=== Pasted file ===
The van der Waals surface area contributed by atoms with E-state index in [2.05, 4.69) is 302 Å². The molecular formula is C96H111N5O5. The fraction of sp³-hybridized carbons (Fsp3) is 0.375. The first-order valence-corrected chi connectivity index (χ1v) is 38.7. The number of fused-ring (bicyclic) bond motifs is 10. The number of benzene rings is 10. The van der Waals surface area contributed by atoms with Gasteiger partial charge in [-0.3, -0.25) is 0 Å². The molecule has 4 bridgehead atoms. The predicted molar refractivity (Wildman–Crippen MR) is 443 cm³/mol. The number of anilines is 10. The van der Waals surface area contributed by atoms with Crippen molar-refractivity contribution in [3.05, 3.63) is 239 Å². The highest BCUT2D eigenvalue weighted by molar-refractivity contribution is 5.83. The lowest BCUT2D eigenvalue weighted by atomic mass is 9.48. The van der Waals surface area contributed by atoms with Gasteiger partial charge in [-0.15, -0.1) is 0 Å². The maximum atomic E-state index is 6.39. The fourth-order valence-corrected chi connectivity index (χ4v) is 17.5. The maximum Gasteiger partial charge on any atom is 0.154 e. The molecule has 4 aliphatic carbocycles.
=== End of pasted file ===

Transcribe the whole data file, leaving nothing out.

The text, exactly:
The van der Waals surface area contributed by atoms with E-state index in [2.05, 4.69) is 302 Å². The molecular formula is C96H111N5O5. The fraction of sp³-hybridized carbons (Fsp3) is 0.375. The first-order valence-corrected chi connectivity index (χ1v) is 38.7. The number of fused-ring (bicyclic) bond motifs is 10. The number of benzene rings is 10. The van der Waals surface area contributed by atoms with Gasteiger partial charge in [-0.3, -0.25) is 0 Å². The molecule has 4 bridgehead atoms. The predicted molar refractivity (Wildman–Crippen MR) is 443 cm³/mol. The number of anilines is 10. The van der Waals surface area contributed by atoms with Crippen molar-refractivity contribution in [3.05, 3.63) is 239 Å². The highest BCUT2D eigenvalue weighted by molar-refractivity contribution is 5.83. The lowest BCUT2D eigenvalue weighted by atomic mass is 9.48. The van der Waals surface area contributed by atoms with Gasteiger partial charge in [-0.15, -0.1) is 0 Å². The maximum atomic E-state index is 6.39. The fourth-order valence-corrected chi connectivity index (χ4v) is 17.5. The maximum Gasteiger partial charge on any atom is 0.154 e. The molecule has 4 aliphatic carbocycles.